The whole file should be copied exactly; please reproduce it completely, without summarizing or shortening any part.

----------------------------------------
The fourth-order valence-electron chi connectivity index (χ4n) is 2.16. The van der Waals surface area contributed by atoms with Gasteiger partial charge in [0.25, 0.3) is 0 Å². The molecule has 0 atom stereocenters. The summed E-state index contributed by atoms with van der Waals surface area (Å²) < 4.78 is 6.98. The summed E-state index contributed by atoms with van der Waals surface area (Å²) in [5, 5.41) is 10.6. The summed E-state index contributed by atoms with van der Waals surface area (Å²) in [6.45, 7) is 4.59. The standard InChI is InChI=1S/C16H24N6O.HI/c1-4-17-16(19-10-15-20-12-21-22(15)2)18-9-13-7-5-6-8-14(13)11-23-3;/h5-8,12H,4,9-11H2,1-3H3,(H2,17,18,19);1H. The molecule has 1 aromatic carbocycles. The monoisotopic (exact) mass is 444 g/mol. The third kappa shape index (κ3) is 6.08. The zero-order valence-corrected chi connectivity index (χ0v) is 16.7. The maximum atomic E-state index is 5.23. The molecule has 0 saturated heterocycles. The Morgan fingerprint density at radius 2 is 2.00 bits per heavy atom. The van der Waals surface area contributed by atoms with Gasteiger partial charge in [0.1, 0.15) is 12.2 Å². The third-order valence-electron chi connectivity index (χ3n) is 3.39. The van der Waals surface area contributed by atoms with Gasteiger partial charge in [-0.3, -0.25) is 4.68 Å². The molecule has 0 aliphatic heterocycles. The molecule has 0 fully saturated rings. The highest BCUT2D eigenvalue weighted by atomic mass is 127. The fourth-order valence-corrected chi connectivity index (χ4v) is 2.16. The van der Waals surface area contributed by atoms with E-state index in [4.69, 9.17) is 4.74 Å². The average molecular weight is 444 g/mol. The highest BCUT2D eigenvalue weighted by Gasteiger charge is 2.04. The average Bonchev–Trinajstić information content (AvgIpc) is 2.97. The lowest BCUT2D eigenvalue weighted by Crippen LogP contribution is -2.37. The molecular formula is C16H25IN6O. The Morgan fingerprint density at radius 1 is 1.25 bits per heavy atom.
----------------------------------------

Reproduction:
The fourth-order valence-electron chi connectivity index (χ4n) is 2.16. The van der Waals surface area contributed by atoms with Gasteiger partial charge in [0.25, 0.3) is 0 Å². The molecule has 0 atom stereocenters. The summed E-state index contributed by atoms with van der Waals surface area (Å²) < 4.78 is 6.98. The summed E-state index contributed by atoms with van der Waals surface area (Å²) in [5, 5.41) is 10.6. The summed E-state index contributed by atoms with van der Waals surface area (Å²) in [6.45, 7) is 4.59. The standard InChI is InChI=1S/C16H24N6O.HI/c1-4-17-16(19-10-15-20-12-21-22(15)2)18-9-13-7-5-6-8-14(13)11-23-3;/h5-8,12H,4,9-11H2,1-3H3,(H2,17,18,19);1H. The molecule has 1 aromatic carbocycles. The monoisotopic (exact) mass is 444 g/mol. The third kappa shape index (κ3) is 6.08. The zero-order valence-corrected chi connectivity index (χ0v) is 16.7. The maximum atomic E-state index is 5.23. The molecule has 0 saturated heterocycles. The Morgan fingerprint density at radius 2 is 2.00 bits per heavy atom. The van der Waals surface area contributed by atoms with Gasteiger partial charge in [0.1, 0.15) is 12.2 Å². The third-order valence-electron chi connectivity index (χ3n) is 3.39. The van der Waals surface area contributed by atoms with Gasteiger partial charge in [-0.3, -0.25) is 4.68 Å². The molecule has 0 aliphatic heterocycles. The molecule has 0 fully saturated rings. The highest BCUT2D eigenvalue weighted by atomic mass is 127. The fourth-order valence-corrected chi connectivity index (χ4v) is 2.16. The van der Waals surface area contributed by atoms with E-state index in [4.69, 9.17) is 4.74 Å². The average molecular weight is 444 g/mol. The highest BCUT2D eigenvalue weighted by Gasteiger charge is 2.04. The average Bonchev–Trinajstić information content (AvgIpc) is 2.97. The lowest BCUT2D eigenvalue weighted by Crippen LogP contribution is -2.37. The molecular formula is C16H25IN6O. The Morgan fingerprint density at radius 1 is 1.25 bits per heavy atom.